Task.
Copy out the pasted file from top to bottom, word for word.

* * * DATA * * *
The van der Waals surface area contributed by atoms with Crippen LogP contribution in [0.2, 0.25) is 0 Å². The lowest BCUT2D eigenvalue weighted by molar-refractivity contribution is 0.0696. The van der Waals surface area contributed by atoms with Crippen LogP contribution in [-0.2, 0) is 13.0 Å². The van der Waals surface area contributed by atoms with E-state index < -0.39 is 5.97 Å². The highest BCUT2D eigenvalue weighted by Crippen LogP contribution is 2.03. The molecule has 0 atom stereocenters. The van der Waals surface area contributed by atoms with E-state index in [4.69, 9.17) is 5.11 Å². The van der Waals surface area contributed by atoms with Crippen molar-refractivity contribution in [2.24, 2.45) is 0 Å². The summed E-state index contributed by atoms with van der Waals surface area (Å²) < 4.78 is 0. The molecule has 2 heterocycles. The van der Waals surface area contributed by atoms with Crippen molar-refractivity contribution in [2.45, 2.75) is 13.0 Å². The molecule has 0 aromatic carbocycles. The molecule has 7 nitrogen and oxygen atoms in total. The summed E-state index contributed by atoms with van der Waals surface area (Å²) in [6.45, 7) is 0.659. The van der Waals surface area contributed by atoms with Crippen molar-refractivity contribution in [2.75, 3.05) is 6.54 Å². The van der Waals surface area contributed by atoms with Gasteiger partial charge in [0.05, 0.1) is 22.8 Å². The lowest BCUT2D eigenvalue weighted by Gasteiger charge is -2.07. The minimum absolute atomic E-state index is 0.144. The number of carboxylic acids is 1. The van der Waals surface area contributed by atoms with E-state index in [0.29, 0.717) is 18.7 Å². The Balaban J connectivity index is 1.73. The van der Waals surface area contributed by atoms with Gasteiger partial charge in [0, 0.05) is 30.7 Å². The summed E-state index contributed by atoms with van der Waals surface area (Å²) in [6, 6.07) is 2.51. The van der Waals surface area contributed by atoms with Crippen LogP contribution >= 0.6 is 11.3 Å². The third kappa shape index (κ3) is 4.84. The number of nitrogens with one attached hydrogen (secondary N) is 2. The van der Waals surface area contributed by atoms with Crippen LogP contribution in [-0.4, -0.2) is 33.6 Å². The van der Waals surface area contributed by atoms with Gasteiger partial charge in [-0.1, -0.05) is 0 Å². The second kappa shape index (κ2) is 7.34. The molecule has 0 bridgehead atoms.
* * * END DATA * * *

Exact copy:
The van der Waals surface area contributed by atoms with Crippen LogP contribution in [0.2, 0.25) is 0 Å². The lowest BCUT2D eigenvalue weighted by molar-refractivity contribution is 0.0696. The van der Waals surface area contributed by atoms with Crippen LogP contribution in [-0.2, 0) is 13.0 Å². The van der Waals surface area contributed by atoms with E-state index < -0.39 is 5.97 Å². The highest BCUT2D eigenvalue weighted by Crippen LogP contribution is 2.03. The molecule has 0 atom stereocenters. The van der Waals surface area contributed by atoms with E-state index in [4.69, 9.17) is 5.11 Å². The van der Waals surface area contributed by atoms with Crippen molar-refractivity contribution in [2.24, 2.45) is 0 Å². The summed E-state index contributed by atoms with van der Waals surface area (Å²) < 4.78 is 0. The molecule has 2 heterocycles. The van der Waals surface area contributed by atoms with Crippen molar-refractivity contribution in [2.45, 2.75) is 13.0 Å². The molecule has 0 aromatic carbocycles. The molecule has 7 nitrogen and oxygen atoms in total. The summed E-state index contributed by atoms with van der Waals surface area (Å²) in [6.45, 7) is 0.659. The van der Waals surface area contributed by atoms with Crippen molar-refractivity contribution in [2.75, 3.05) is 6.54 Å². The van der Waals surface area contributed by atoms with Gasteiger partial charge in [0.05, 0.1) is 22.8 Å². The lowest BCUT2D eigenvalue weighted by Gasteiger charge is -2.07. The minimum absolute atomic E-state index is 0.144. The number of carboxylic acids is 1. The van der Waals surface area contributed by atoms with E-state index in [0.29, 0.717) is 18.7 Å². The Balaban J connectivity index is 1.73. The van der Waals surface area contributed by atoms with Gasteiger partial charge in [0, 0.05) is 30.7 Å². The summed E-state index contributed by atoms with van der Waals surface area (Å²) in [6, 6.07) is 2.51. The van der Waals surface area contributed by atoms with Crippen LogP contribution >= 0.6 is 11.3 Å². The third kappa shape index (κ3) is 4.84. The number of nitrogens with one attached hydrogen (secondary N) is 2. The van der Waals surface area contributed by atoms with Crippen LogP contribution in [-0.4, -0.2) is 33.6 Å². The van der Waals surface area contributed by atoms with Gasteiger partial charge in [-0.1, -0.05) is 0 Å². The second kappa shape index (κ2) is 7.34. The molecule has 0 bridgehead atoms.